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Showing posts from April, 2014

Easter in Japan with a mouse, not a bunny

This post isn’t entirely original – I've mentioned my Japan Easter bunny theory before – but since I've become a prisoner in the ivory tower, it's either warmed-up leftovers or starvation.
Am I mixing my metaphors?
That would be singularly appropriate, given that the topic is Easter in Japan. This weekend the western world, be it Christian or not, celebrates Easter, but Japan, which has climbed onto the Christmas bandwagon with unbridled glee, remains oblivious to chocolate eggs, cute bunnies and fluffy chicks.

Why? Japan has turned Kentucky Fried Chicken into a Christmas meal and Colonel Sanders into Santa Claus; Japanese women think it's perfectly normal to get married in a white dress in a fake chapel with a fake priest proclaiming their nuptials; Japanese children have gone pumpkin bonkers for a Gaelic Samhain which eventually became a Christian feast called All Hallows' Eve; Japanese retailers have contorted a third-century Catholic saint "whose name was jus…

There are no happy endings in Japan

She pined for the beauty of her lover, who was fair to look upon as the flowers; now beneath the moss of this old tomb stone all has perished of her save her name. Amid the changes of a fitful world, this tomb is decaying under the dew and rain; gradually crumbling beneath its own dust; its outline alone remains. Stranger, bestow an alm to preserve this stone; and we, sparing neither pain nor labour, will second you with all our hearts. Erecting it again, let us preserve it from decay for future generations, and let us write the following verse upon it: "These two birds, beautiful as the cherry blossoms, perished before their time like flowers blown down by the wind before they have borne seed." Two lovers, immortalized as the legendary bird hiyokudori (比翼鳥). It has only one eye and one wing, and is therefore helpless until it finds its mate and becomes a complete bird that can see, fly and be happy. The bird is a symbol of lovers who can only find happiness when they are u…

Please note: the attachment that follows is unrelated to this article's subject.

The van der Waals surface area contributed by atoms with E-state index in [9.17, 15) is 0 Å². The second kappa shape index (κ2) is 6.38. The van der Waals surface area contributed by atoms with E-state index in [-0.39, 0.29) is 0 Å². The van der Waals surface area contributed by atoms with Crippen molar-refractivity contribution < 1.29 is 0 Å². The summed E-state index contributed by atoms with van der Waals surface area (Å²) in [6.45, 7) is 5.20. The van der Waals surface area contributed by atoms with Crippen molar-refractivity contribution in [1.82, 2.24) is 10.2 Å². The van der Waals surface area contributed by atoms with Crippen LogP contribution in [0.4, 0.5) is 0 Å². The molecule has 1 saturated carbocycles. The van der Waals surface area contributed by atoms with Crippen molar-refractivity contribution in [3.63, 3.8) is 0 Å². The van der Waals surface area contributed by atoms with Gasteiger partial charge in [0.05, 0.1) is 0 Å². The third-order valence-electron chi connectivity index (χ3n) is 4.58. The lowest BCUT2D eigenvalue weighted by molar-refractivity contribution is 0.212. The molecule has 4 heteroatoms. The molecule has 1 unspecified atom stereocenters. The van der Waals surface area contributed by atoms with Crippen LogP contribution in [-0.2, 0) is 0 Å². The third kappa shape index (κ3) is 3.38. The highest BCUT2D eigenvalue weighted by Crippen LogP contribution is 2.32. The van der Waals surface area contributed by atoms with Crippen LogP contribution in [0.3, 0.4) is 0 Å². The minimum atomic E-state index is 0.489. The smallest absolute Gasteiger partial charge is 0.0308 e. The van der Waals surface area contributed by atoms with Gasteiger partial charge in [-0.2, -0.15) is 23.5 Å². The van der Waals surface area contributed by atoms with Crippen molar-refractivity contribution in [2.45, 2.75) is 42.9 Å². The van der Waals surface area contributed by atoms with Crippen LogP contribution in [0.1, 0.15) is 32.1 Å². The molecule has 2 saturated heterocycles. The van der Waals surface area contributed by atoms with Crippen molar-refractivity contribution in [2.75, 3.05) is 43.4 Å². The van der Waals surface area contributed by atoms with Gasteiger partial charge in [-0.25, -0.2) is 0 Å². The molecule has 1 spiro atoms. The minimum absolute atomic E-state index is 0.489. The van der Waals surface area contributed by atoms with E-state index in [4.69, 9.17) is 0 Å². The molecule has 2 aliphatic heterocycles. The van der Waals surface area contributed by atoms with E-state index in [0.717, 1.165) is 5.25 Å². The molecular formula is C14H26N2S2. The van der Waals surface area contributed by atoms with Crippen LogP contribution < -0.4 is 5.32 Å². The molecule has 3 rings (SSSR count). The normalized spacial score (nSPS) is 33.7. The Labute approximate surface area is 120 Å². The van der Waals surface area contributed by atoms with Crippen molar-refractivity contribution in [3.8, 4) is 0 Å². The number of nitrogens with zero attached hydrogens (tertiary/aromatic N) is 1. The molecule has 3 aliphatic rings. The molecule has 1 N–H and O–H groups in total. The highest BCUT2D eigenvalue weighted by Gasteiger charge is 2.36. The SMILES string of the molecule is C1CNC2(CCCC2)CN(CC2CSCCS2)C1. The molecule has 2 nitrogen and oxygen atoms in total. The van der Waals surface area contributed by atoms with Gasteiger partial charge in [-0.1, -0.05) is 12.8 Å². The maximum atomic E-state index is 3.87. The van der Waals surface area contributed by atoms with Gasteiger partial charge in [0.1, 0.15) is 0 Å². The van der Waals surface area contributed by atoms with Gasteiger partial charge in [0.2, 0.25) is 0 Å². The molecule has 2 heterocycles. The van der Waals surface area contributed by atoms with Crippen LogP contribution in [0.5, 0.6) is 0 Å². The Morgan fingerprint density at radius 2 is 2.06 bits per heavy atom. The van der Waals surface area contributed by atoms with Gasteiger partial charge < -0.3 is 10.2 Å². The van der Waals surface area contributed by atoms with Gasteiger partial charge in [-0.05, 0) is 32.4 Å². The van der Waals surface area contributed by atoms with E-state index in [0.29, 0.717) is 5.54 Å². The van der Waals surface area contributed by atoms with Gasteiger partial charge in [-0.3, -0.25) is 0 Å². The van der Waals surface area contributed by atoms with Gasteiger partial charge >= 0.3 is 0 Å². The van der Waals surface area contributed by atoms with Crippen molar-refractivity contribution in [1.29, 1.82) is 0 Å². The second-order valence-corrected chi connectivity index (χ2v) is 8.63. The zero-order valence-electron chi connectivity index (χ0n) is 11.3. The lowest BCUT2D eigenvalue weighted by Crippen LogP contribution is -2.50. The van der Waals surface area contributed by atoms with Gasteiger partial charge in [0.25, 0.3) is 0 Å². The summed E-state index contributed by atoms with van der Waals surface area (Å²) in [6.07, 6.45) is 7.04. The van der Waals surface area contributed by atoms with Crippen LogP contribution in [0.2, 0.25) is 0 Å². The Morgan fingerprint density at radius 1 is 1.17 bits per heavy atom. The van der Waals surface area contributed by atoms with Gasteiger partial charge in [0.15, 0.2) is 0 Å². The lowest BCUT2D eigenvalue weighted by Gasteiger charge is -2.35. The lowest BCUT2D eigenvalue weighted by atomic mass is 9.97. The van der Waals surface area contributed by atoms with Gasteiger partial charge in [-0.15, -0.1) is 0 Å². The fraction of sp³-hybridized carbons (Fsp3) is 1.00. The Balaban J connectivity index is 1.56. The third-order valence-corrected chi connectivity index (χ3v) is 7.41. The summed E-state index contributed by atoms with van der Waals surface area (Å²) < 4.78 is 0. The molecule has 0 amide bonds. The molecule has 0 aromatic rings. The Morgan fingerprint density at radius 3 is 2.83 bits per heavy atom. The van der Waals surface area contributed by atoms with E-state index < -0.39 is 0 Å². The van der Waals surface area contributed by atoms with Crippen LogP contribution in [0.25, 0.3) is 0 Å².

The best cherry blossom path ever

I did it!
Damn, when you're good, you're good.
And when you have no modesty, you have no modesty.
One of my numerous little obsessions is to discover a new cherry blossom spot every year. This year I thought it was not to be, due to a combination of workload and bad weather, but fortunately I was wrong. When you're damn good but you get it wrong, you get it very wrong, and then it's very good. How's that for logic?
This year's best discovery isn't 100% new. I've been meaning to go there for a long time, but it never worked out. Then I woke up to a perfect day – that was Wednesday – and impulsively decided that if I moved my butt, I could finish this walkpedition before my afternoon lessons.

Yonks ago Sarah told me about a river in Saitama where she drinks umeshu donated by her father-in-law under the cherry blossoms. Some months later I tried to find a Kannon statue, aborted my mission halfway, walked through Saitama in a sulk, talked to staff at various tem…

A portrait of Ru

Look! An artist drew my portrait! Ekaterina's interpretation is 100% correct: "Please welcome the Barbarian Cat (of course it's a cat) who stalks trees, hisses at slowly moving obaasans and eats chocolate instead of mice."

You're always nagging me for a photo. Well, here you go. This, ladies and gentlemen, is Ru.

Thank you, Ekaterina! I'm SO chuffed! ♪☆0(^^0)*^^*(0^^)0☆♪

PS: I hope you noticed my necklace of leopard teeth ...

A quest for people-free cherry blossoms

Thetruest truth ever spoken was this wisdom by Jean-Paul Sartre: hell is other people. This is particularly intense in Tokyo, the world's biggest metropolis. Especially if you're a savage from Africa's wide open plains.
That's why I avoid festivals, choose to go to work an hour early rather than face peak time on commuter trains, refuse to go on a shopping spree even for books on the weekend before Japan increases its sales tax. Too many people.
It's also why every spring is a quest to find that most elusive of locations in Tokyo: people-free cherry blossom paths. It helps that I go very early – if I say very early, I mean I leave at 5 am – on weekday mornings.
This year I have very limited cherrypedition opportunities due to a combination of workload plus predicted cloudy weather, and that's made me decide to focus on old favourites rather than go larking about. This particular road isn't as beautiful as Kandagawa or, reportedly, Megurogawa, but it's …